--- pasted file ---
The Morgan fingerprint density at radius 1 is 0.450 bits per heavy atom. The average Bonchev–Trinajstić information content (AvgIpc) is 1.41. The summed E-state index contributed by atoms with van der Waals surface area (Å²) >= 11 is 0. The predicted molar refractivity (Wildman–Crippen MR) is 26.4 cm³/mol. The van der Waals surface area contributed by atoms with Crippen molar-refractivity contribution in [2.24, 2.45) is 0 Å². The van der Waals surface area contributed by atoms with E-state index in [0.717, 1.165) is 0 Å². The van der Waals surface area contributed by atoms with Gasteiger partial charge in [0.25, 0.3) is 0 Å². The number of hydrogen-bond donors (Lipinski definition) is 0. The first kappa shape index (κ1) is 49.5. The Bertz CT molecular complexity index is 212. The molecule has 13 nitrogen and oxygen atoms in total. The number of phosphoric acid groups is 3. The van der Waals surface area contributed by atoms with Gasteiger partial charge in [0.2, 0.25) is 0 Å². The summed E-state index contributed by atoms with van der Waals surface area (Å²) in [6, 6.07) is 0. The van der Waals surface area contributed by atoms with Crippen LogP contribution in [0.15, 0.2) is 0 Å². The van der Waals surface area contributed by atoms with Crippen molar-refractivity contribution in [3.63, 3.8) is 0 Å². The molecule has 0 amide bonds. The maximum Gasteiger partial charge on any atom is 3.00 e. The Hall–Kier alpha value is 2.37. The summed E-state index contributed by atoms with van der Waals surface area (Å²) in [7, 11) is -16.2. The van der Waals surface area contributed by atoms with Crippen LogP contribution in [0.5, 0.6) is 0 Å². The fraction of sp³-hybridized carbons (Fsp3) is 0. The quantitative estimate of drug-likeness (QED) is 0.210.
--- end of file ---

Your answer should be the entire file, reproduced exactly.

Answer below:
The Morgan fingerprint density at radius 1 is 0.450 bits per heavy atom. The average Bonchev–Trinajstić information content (AvgIpc) is 1.41. The summed E-state index contributed by atoms with van der Waals surface area (Å²) >= 11 is 0. The predicted molar refractivity (Wildman–Crippen MR) is 26.4 cm³/mol. The van der Waals surface area contributed by atoms with Crippen molar-refractivity contribution in [2.24, 2.45) is 0 Å². The van der Waals surface area contributed by atoms with E-state index in [0.717, 1.165) is 0 Å². The van der Waals surface area contributed by atoms with Gasteiger partial charge in [0.25, 0.3) is 0 Å². The number of hydrogen-bond donors (Lipinski definition) is 0. The first kappa shape index (κ1) is 49.5. The Bertz CT molecular complexity index is 212. The molecule has 13 nitrogen and oxygen atoms in total. The number of phosphoric acid groups is 3. The van der Waals surface area contributed by atoms with Gasteiger partial charge in [0.2, 0.25) is 0 Å². The summed E-state index contributed by atoms with van der Waals surface area (Å²) in [6, 6.07) is 0. The van der Waals surface area contributed by atoms with Crippen LogP contribution in [0.15, 0.2) is 0 Å². The van der Waals surface area contributed by atoms with Crippen molar-refractivity contribution in [3.63, 3.8) is 0 Å². The molecule has 0 amide bonds. The maximum Gasteiger partial charge on any atom is 3.00 e. The Hall–Kier alpha value is 2.37. The summed E-state index contributed by atoms with van der Waals surface area (Å²) in [7, 11) is -16.2. The van der Waals surface area contributed by atoms with Crippen LogP contribution in [0.5, 0.6) is 0 Å². The fraction of sp³-hybridized carbons (Fsp3) is 0. The quantitative estimate of drug-likeness (QED) is 0.210.